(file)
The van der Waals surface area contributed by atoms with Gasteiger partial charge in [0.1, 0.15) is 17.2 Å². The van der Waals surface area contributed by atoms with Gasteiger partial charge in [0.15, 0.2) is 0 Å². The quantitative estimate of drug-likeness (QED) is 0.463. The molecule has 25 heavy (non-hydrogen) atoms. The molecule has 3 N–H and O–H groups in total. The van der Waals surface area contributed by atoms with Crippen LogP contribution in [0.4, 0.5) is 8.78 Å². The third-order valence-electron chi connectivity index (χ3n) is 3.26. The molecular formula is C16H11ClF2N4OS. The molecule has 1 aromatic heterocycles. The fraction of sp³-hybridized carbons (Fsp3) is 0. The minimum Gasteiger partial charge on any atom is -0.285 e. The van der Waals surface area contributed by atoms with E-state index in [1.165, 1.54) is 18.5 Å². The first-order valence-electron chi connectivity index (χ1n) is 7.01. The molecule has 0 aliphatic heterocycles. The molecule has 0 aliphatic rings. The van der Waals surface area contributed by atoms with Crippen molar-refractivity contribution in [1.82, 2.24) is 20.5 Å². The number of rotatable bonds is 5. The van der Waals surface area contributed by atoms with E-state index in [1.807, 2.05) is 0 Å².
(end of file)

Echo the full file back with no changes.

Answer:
The van der Waals surface area contributed by atoms with Gasteiger partial charge in [0.1, 0.15) is 17.2 Å². The van der Waals surface area contributed by atoms with Gasteiger partial charge in [0.15, 0.2) is 0 Å². The quantitative estimate of drug-likeness (QED) is 0.463. The molecule has 25 heavy (non-hydrogen) atoms. The molecule has 3 N–H and O–H groups in total. The van der Waals surface area contributed by atoms with Crippen LogP contribution in [0.4, 0.5) is 8.78 Å². The third-order valence-electron chi connectivity index (χ3n) is 3.26. The molecular formula is C16H11ClF2N4OS. The molecule has 1 aromatic heterocycles. The fraction of sp³-hybridized carbons (Fsp3) is 0. The minimum Gasteiger partial charge on any atom is -0.285 e. The van der Waals surface area contributed by atoms with E-state index in [1.165, 1.54) is 18.5 Å². The first-order valence-electron chi connectivity index (χ1n) is 7.01. The molecule has 0 aliphatic heterocycles. The molecule has 0 aliphatic rings. The van der Waals surface area contributed by atoms with Crippen molar-refractivity contribution in [1.82, 2.24) is 20.5 Å². The number of rotatable bonds is 5. The van der Waals surface area contributed by atoms with E-state index in [1.807, 2.05) is 0 Å².